October 30th, 2005
In this documentary by Daniel Peddle, we’re taken through the NYC butch lesbian subculture through interviews with six different women. Each is different in their reasons for being how they are, each has a different lifestyle, but they all share the same indomitable attitude. How entertaining they are depends a lot on how interested you are in a bunch of bull dykes talking candidly about their lives. Not so much for me.
The film shows these women in a brutally honest way, not trying to portray them in a kinder light. Some of them deal drugs, one is in prison for part of her scenes, and most of them have disdainful attitudes toward other women (especially their girlfriends).
They all vehemently protest that they don’t act and dress like men because they want to be men; they do it because that’s what they want to do, what is most comfortable for them. You dress like a man, you talk like a man, you walk like a man; you're a duck.
Five of the six women are black, while the other is a Chinese woman who prefers to be with black women. The U.S. Department of Justice has issued figures that black men are six times more likely than white men to enter prison during their lives. Other similar statistics are just as bleak. You’d think there’d be enough black men selling drugs and going to prison, they don’t need women to dress up like men and do it too.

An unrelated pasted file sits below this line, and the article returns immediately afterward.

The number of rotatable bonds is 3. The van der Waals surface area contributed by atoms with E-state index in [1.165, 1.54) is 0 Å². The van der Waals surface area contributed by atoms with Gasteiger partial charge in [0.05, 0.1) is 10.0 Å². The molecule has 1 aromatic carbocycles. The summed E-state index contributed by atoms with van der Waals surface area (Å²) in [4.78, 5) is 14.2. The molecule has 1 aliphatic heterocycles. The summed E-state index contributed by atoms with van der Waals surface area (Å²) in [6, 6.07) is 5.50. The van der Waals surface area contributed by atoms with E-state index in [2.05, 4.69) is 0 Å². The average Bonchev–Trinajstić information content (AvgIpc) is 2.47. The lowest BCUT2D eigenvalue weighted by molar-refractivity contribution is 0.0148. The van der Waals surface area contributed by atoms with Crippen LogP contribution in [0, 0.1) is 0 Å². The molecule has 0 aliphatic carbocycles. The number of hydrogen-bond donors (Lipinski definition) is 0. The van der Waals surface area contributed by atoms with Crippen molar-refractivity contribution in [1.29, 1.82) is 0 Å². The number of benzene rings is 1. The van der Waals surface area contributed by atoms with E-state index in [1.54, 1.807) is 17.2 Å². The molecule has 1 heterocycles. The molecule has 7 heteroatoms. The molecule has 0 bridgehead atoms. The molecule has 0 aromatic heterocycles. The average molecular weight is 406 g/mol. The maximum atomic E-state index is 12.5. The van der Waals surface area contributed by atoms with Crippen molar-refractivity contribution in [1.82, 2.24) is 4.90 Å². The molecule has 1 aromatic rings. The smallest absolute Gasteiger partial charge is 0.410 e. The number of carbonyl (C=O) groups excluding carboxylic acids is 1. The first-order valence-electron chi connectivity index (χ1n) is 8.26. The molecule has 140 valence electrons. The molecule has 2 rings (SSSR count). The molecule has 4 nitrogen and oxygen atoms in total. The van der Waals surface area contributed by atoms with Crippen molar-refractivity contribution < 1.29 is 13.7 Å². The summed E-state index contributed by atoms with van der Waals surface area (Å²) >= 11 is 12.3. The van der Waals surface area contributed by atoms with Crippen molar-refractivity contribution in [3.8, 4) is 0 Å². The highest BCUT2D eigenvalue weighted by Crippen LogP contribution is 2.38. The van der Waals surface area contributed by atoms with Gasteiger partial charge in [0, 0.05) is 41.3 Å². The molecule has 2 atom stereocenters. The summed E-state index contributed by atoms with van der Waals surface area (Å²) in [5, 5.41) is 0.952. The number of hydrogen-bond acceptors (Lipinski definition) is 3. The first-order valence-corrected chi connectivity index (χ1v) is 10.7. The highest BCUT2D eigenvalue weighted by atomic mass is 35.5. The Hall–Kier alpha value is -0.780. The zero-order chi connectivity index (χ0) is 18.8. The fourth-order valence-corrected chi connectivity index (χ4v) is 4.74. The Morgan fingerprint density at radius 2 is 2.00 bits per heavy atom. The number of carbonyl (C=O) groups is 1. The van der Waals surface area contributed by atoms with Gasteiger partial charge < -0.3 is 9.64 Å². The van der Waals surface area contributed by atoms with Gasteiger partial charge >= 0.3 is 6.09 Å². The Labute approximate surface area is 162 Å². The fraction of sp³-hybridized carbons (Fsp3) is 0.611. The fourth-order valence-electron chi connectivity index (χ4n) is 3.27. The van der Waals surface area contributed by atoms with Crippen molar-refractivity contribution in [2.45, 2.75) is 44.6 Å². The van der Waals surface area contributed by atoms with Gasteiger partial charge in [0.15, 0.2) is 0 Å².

Come on ladies, you can do better.
Okay, I’ve got to curb myself before I get into a personal criticism of their lives, instead of the film. While the film focuses on these aggressive women, it doesn’t ignore the other women people in their lives; their mothers and girlfriends. Both mothers interviewed reluctantly accept their daughters’ lifestyles, but hope that it’s just a phase they’ll grow out of. Did Anne Heche really give parents everywhere this fleeting hope? I mean, people grow out of a hairstyle, out of a pair of jeans, out of peeing their bed; not so much their sexual orientation.
The only truly inspiring woman in this film is Kisha, a lovely Latina who works as a messenger when she’s not trying to succeed as a model. Kisha emanates strength and attitude, but isn’t afraid to also show her feminine side. While all the other women say they’re just being themselves, Kisha is the only one I actually believed. The others all seemed to be imitating men. You don’t need to pass for a man to be the one in control of the relationship, to be the one wearing the pants. Hell, I wear the pants in my relationship in a cute skirt and heels.
While “The Aggressives” is a unique film that documents a part of the lesbian culture most people are unaware of, it isn’t much more than that. Peddle doesn’t try to push any agendas, he presents these women for who they are, and lets them speak for themselves.
My rating: C+